Bees and canola are good for each other

Bees are good for canola. Canola is good for bees. Canola flowers provide an important source of nectar and pollen for honey producers in Western Canada: 80% of the honey produced in Canada comes from canola flowers. Honey bees and other pollinators can also increase canola yields. Although napus canola is self-pollinating, studies show that the extra level of pollination that bees and other pollinators provide can increase yields up to 15%. This benefit should be considered when making management decisions in canola that could harm bees.

Although it may be difficult to protect native pollinating insects, honeybee kill can be minimized through co-operation with beekeepers. The Saskatchewan and Manitoba Guides to Crop Protection provide the following to maximize pollination benefits to canola and ensure continued good working relationships with commercial beekeepers:

—Carefully sample sites in a field to be absolutely sure that insect population levels are high enough to require control measures.
—Discuss spray plans with beekeepers prior to spraying. Since the hives may have to be moved, give beekeepers at least two days notice prior to spraying.
—If hives cannot be adequately protected (moved or covered) before insecticide spraying begins, alert the spray applicator to the exact location of the beehives within the intended spray area, so they can avoid direct spraying or spray drift contamination of the hives.
—Give careful attention to wind direction and velocity in relation to bee yard locations.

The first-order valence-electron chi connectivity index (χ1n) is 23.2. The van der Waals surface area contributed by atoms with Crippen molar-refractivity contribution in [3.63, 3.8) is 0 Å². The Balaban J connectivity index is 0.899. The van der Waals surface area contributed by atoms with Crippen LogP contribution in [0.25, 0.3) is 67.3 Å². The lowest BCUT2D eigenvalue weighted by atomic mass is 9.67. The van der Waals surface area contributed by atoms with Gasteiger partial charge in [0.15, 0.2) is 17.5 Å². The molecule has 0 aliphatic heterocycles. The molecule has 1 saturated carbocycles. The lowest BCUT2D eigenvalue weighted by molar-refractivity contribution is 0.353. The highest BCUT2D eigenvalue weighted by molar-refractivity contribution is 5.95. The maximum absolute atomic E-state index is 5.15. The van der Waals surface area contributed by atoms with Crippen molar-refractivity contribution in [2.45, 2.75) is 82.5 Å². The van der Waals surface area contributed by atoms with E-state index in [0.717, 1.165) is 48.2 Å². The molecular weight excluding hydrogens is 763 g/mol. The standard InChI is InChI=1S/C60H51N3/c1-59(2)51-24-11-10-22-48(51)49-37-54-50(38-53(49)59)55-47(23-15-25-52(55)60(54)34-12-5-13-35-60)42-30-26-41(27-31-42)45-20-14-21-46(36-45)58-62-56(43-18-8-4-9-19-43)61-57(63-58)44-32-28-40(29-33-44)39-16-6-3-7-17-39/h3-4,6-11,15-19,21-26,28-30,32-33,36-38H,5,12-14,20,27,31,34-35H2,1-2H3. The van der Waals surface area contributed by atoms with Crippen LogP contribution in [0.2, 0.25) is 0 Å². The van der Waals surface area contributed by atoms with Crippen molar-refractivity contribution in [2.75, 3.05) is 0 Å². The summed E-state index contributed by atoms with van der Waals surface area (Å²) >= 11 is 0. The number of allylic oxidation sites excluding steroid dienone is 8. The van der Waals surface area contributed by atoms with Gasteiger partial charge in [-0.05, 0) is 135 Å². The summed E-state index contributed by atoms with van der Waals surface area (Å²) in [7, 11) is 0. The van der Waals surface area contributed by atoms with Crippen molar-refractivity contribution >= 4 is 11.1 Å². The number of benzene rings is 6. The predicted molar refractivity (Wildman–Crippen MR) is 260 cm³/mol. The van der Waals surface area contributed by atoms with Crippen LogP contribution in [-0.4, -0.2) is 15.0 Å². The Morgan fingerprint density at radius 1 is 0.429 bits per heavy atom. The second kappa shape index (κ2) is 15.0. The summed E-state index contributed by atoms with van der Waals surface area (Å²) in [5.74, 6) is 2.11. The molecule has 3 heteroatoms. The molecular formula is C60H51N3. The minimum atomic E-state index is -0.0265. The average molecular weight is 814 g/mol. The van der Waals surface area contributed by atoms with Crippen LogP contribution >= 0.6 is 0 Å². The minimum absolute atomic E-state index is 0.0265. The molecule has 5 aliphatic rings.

—Do not spray a crop in flower unless absolutely necessary.
—If spraying a crop in flower is necessary, follow insecticide label instructions and do the spraying when there will be minimal bee activity in the fields, preferably during the evening hours. During most summer evenings, honeybees leave fields by 8:00 p.m. and do not return until 8:00 a.m. or later. Warm temperatures, however, can “hold” bees in flowering fields for periods longer than normal.
—Whenever possible, choose insecticides with low hazard potential to bees. Confirm with current guide to crop protection, product labels, or the local agricultural representative or district agriculturist or apiarist.
—Do not spray crops of uneven maturity which are partly in flower or which contain flowering weeds when bees are active.

For more on the economic benefit of bees in canola, read this MAFRI factsheet: Bees On Canola – MB Fact Sheet

Or contact your regional PMRA office or provincial apiculturalist:

Rheal Lafreniere
Business Development Specialist – Provincial Apiarist
Industry Focus Section
Crops Knowledge Centre
Room 204-545 University Crescent
Winnipeg, Manitoba R3T 5S6
Phone: (204) 945-4825

Geoff Wilson
Saskatchewan Provincial Specialist in Apiculture, SBA Ex officio
Box 3003, 800 Central Avenue,
Prince Albert, SK S6V 6G1
Phone 306-953-2304 Fax 306-953-2440

Medhat Nasr
Provincial Apiculturist, Alberta
Pest Surveillance Branch
17507 Fort Road NW
Edmonton Alberta
T5Y 6H3
Phone: 780 415-2314
Fax: 780 422-6096